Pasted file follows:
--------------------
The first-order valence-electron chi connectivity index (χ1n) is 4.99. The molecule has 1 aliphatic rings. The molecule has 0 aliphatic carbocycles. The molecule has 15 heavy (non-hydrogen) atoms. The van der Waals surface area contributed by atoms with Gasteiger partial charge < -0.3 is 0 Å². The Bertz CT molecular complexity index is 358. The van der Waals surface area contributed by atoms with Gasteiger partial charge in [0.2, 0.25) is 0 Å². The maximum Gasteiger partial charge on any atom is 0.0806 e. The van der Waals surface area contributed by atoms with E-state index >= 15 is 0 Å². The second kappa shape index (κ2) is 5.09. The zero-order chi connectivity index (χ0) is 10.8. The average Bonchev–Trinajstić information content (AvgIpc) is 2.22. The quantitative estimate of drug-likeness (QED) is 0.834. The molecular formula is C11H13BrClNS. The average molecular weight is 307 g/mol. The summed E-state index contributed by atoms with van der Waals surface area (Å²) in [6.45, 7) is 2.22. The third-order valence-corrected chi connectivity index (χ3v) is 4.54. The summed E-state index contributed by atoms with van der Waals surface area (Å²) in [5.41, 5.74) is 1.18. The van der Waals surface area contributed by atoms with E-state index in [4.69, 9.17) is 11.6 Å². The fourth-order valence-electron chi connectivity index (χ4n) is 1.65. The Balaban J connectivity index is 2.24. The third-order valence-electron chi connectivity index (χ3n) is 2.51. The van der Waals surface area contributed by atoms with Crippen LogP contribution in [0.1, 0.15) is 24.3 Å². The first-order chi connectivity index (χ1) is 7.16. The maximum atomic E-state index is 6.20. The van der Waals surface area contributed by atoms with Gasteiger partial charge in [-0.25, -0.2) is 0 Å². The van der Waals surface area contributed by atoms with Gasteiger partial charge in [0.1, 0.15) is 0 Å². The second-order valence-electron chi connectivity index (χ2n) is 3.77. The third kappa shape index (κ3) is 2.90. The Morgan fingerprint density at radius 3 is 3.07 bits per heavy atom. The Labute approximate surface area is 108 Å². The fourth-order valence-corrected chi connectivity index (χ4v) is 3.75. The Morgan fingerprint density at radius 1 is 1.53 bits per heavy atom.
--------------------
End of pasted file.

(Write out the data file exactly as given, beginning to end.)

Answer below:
The first-order valence-electron chi connectivity index (χ1n) is 4.99. The molecule has 1 aliphatic rings. The molecule has 0 aliphatic carbocycles. The molecule has 15 heavy (non-hydrogen) atoms. The van der Waals surface area contributed by atoms with Gasteiger partial charge < -0.3 is 0 Å². The Bertz CT molecular complexity index is 358. The van der Waals surface area contributed by atoms with Gasteiger partial charge in [0.2, 0.25) is 0 Å². The maximum Gasteiger partial charge on any atom is 0.0806 e. The van der Waals surface area contributed by atoms with E-state index >= 15 is 0 Å². The second kappa shape index (κ2) is 5.09. The zero-order chi connectivity index (χ0) is 10.8. The average Bonchev–Trinajstić information content (AvgIpc) is 2.22. The quantitative estimate of drug-likeness (QED) is 0.834. The molecular formula is C11H13BrClNS. The average molecular weight is 307 g/mol. The summed E-state index contributed by atoms with van der Waals surface area (Å²) in [6.45, 7) is 2.22. The third-order valence-corrected chi connectivity index (χ3v) is 4.54. The summed E-state index contributed by atoms with van der Waals surface area (Å²) in [5.41, 5.74) is 1.18. The van der Waals surface area contributed by atoms with E-state index in [4.69, 9.17) is 11.6 Å². The fourth-order valence-electron chi connectivity index (χ4n) is 1.65. The Balaban J connectivity index is 2.24. The third-order valence-electron chi connectivity index (χ3n) is 2.51. The van der Waals surface area contributed by atoms with Crippen LogP contribution in [0.1, 0.15) is 24.3 Å². The first-order chi connectivity index (χ1) is 7.16. The maximum atomic E-state index is 6.20. The van der Waals surface area contributed by atoms with Gasteiger partial charge in [-0.25, -0.2) is 0 Å². The van der Waals surface area contributed by atoms with Gasteiger partial charge in [0.1, 0.15) is 0 Å². The second-order valence-electron chi connectivity index (χ2n) is 3.77. The third kappa shape index (κ3) is 2.90. The Morgan fingerprint density at radius 3 is 3.07 bits per heavy atom. The Labute approximate surface area is 108 Å². The fourth-order valence-corrected chi connectivity index (χ4v) is 3.75. The Morgan fingerprint density at radius 1 is 1.53 bits per heavy atom.